Editor’s note: HartEnergy.com will be covering the lease sale. Check back for updates.

The Trump administration will hold its fourth major auction for oil and gas leases in the U.S. Gulf of Mexico on March 20, in a fresh test of demand from drillers that have lately been shying away from the region.

The outcome of the lease sale will provide the last big signal from the industry about their interest in U.S. waters before President Donald Trump's Interior Department releases a long-awaited proposal to expand offshore drilling, possibly to new areas of the Atlantic, Pacific and Arctic.

The sale will include all available unleased areas in federal waters of the Gulf of Mexico, or about 78 million acres (31.5 million hectares) off the coasts of Texas, Louisiana, Mississippi, Alabama and Florida.

It is the fourth sale of its size in the agency’s 2017-2022 program, a crucial part of the Trump administration's "energy dominance" agenda to open up more federal land and waters to energy exploration.

Gulf of Mexico lease sales held under the Obama administration included far less acreage, but typically yielded more interest and revenue—a difference that can be explained by a decline in oil prices and a recent boom in easier-to-extract reserves onshore.

In the last three sales, for example, 1% or less of the acreage offered received bids, compared to 1.6 to 4.3 percent for the last three Central Gulf lease sales under Obama. Combined, the three most recent sales also generated nearly $424 million in high bids, less than half what individual sales in the Central Gulf brought in 2013 and 2014 when oil prices averaged close to $100 a barrel.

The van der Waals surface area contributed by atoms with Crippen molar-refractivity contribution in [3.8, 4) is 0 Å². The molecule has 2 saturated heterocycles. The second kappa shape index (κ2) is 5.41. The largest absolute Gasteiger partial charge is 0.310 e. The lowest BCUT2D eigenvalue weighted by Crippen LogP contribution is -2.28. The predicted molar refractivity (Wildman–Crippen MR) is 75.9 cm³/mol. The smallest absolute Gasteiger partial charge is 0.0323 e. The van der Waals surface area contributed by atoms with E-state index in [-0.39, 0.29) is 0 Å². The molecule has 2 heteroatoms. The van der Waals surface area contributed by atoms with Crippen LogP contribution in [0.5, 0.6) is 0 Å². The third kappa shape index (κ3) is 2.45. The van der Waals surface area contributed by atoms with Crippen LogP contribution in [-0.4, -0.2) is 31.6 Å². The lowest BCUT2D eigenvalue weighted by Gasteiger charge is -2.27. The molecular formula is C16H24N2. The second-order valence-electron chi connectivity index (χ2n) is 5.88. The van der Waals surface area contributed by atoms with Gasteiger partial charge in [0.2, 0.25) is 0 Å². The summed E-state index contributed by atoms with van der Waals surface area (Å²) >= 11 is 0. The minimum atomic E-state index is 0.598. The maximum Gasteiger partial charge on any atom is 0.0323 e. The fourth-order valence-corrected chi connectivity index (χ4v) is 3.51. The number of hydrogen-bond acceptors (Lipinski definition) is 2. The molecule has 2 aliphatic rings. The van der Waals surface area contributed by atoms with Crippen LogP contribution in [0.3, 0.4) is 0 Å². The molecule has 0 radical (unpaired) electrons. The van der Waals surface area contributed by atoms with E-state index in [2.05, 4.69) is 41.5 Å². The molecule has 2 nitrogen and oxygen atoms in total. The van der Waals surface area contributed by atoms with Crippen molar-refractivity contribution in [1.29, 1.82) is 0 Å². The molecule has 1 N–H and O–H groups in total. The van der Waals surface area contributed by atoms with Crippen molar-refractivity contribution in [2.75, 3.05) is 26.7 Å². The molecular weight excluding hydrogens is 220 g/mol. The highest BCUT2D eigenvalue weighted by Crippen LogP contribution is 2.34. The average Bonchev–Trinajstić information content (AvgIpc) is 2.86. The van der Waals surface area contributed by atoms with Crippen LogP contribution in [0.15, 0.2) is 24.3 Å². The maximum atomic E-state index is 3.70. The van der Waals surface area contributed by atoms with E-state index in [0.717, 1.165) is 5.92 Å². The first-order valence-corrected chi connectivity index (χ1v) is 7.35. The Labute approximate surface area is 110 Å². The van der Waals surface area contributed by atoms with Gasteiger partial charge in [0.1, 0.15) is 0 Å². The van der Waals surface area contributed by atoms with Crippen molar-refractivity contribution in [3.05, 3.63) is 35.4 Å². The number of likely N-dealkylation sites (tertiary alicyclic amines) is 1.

The U.S. government estimates the Outer Continental Shelf in the Gulf of Mexico contains about 48 billion barrels of undiscovered technically recoverable oil and 141 Tcf of undiscovered technically recoverable gas.

But most of the recent U.S. boom in oil production has been focused onshore, where it is cheaper to drill than in deepwater.

The Department of Interior last year proposed opening up nearly all remaining U.S. offshore waters to drilling, including in the Atlantic, Pacific and the Arctic—despite opposition from nearly every coastal state affected and little evidence of interest from the oil industry.

After taking feedback, the department is expected to release its final proposal on its drilling plan in the coming weeks.